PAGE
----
The stand out piece of engineering was in the design and mounting of the turbo charger unit. Instead of following the likes of Honda and mounting the turbo unit behind the engine, it was mounted in front of the cylinders, right up next to the exhaust ports. Four heat resistant pipes from the ports to a collector ran then to a small Hitachi turbo charger which reduced any turbo lag. 

Leaders in fuel injection for modern sports bikes the new motorcycle was equipped with a Mikuni digital fuel injection system and a computer which measured and monitored engine speed, throttle opening, temperature etc which all ensured the turbo ran at its best.

The chassis was nothing special, aside from the sleek fairing which had an integrated aluminium frame member which made the frame more rigid, not only improving stability but protecting the turbo unit itself from any potential crash damage.

Front suspension was handled by air adjustable forks while the rear suspension used Kawasaki’s Uni-Trak air adjustable anti dive single shock giving the rear wheel 104mm of travel.

Parts were sourced from the conventional GPz750 and GPz1100 such as the front forks and brakes; the complete cylinder head assembly was however, from the Kawasaki KZ650. There were also some things that were solely produced for the GPz750 turbo to account for the extra performance such as the pistons and strengthened gearbox internal parts.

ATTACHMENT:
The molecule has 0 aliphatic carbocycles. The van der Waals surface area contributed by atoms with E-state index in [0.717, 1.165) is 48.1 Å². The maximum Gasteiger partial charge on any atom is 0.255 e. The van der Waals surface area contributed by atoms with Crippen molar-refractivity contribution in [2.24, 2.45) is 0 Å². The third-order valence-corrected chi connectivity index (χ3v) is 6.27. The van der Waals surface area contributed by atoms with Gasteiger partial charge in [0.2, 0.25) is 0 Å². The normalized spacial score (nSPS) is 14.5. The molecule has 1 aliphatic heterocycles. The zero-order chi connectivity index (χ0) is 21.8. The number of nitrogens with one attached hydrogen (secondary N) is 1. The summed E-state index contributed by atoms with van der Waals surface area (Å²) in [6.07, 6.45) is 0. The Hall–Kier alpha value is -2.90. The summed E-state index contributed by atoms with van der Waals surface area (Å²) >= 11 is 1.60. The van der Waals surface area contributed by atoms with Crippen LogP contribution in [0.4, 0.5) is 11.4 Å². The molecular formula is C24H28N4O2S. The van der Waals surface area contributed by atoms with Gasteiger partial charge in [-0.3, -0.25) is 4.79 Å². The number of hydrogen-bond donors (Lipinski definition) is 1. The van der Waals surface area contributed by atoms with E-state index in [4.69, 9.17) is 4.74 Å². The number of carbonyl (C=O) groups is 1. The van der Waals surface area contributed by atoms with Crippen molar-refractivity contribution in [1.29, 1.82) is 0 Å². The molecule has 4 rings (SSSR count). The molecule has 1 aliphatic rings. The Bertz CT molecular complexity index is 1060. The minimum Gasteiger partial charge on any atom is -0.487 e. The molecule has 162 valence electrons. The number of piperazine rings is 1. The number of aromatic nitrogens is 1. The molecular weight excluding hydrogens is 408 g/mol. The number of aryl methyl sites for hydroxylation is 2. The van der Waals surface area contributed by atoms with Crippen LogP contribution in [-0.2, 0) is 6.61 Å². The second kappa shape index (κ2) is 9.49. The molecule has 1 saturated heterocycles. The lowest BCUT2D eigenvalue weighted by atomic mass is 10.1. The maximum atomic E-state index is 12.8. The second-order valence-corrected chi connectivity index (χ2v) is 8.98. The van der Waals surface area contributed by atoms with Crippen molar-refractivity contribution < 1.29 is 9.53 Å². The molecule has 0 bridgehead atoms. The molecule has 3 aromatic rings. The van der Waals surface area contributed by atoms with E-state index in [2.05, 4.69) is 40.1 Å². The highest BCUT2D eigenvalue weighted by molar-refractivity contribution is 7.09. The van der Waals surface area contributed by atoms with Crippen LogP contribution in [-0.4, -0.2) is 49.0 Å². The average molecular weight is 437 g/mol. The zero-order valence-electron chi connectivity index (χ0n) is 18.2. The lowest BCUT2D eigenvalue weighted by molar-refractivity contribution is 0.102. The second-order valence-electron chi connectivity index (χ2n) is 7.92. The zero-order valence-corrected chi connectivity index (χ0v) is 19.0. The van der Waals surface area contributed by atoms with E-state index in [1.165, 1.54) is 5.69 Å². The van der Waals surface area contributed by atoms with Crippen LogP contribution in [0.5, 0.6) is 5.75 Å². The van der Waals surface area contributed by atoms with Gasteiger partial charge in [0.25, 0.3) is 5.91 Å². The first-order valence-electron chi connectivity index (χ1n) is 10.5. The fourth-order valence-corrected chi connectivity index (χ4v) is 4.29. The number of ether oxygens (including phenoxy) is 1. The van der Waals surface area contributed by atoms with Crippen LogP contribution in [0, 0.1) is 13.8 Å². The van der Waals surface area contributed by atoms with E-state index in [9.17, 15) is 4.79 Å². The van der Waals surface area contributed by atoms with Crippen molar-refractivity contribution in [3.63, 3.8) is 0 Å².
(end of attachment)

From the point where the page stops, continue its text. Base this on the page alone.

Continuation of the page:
The wet weight was 531lbs which was nearly 30lbs more than the standard GPz750 but it could be forgiven for being a bit heavy when it pumped out 35 more horsepower.

So, all of this was packaged up nicely and presented in 1983, remaining in production only until 1985, but how did it perform?

Performance

The GPz750 Turbo was unveiled in Austria at the Salzburg-ring circuit and made quite the impact. According to Cycle World a journalist from Motorcyclist magazine did 150mph on the turbo which was quite a feat. 

Kawasaki themselves lauded the new model as ‘the fastest production bike in the world’ and yet in the US only 3,500 units were sold over its short 2 year run. Maybe the turbo fever had run its course by the time Kawasaki introduced their version; or maybe it was just ahead of its time, for whatever the reason the turbo now has a cult-like status and is highly collectable and prized.